In the Governor and Company of the Bank of Ireland and another v Syed Asalat Shabbir Jaffery and another [2012] EWHC 734 (Ch) Vos J helpfully summarises the three key issues which the court should consider when approaching late applications to adjourn a trial for medical reasons. These include, whether the claimant/defendant is really ill, whether there is an arguable defence and where does the balance lie taking into account the overriding objective.

One of the defendants, Mr Jaffery, a litigant in person, applied for an adjournment five days before the trial was due to begin. Mr Jaffery had been taken ill the previous week and was in hospital undergoing tests. At this point the Judge had already undertaken 2 days of pre-reading for a 12 day trial.

At a preliminary adjournment hearing, which Mr Jaffery did not attend, Vos J concluded that he did not have sufficient evidence of Mr Jaffery’s medical condition and ordered Mr Jaffery to submit to medical examination by expert doctors nominated by the claimants and give them access to medical records. In the event of non-compliance, the judge said that the adjournment application would be refused.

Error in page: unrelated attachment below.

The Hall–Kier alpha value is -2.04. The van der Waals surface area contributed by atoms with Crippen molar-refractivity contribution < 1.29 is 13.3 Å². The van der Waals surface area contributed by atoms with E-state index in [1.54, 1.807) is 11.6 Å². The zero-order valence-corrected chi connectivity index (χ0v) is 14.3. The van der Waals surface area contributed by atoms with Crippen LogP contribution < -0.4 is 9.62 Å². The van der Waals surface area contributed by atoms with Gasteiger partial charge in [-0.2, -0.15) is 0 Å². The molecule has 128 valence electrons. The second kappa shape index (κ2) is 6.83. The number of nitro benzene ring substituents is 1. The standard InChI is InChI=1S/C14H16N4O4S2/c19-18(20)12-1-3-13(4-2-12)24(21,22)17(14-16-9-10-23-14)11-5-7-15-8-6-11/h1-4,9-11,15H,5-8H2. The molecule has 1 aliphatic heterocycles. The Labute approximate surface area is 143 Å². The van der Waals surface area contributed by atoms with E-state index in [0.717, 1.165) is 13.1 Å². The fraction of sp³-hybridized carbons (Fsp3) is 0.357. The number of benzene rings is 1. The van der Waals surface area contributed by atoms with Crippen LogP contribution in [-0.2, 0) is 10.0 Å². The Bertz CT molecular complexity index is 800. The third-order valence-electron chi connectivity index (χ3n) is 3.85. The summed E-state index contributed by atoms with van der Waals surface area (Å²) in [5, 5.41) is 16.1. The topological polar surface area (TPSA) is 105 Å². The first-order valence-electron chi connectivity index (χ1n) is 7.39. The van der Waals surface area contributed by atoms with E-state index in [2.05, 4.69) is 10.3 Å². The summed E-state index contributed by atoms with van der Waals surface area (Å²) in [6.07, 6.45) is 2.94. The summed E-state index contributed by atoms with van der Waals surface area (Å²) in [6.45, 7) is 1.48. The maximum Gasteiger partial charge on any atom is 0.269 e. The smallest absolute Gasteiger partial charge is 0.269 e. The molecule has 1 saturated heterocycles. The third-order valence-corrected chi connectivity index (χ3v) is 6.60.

Mr Jaffery did not comply with the order instead serving a medical report from his own, not the claimant’s doctor, only an hour before the subsequent hearing of the application.  Of the medical evidence Vos J said “… suffice it to say that it does not appear at first sight to indicate a very sick patient or one that has any serious discernible disease.”

Vos J refused to adjourn the trial even though Mr Jaffery was still in hospital. In reaching his decision, Vos J considered three issues:

  1. Was Mr Jaffery truly ill or unable to attend trial and, if so, when would he be able to attend trial?
  2. Did Mr Jaffery have an arguable defence to the case?
  3. Where did the balance lie, taking into account the overriding objective and the history of the litigation?  

Crucially, although Vos J recognised that Mr Jaffery may not attend trial he did consider that it was possible to devise a regime for the conduct of the trial which would enable Mr Jaffery to attend.

The decision will be welcomed by institutions faced by unmeritorious applications of this type although it is perhaps optimistic to expect that in cases at the lower end of the Court system Judges would feel able to follow Vos J’s very hands on approach to case management.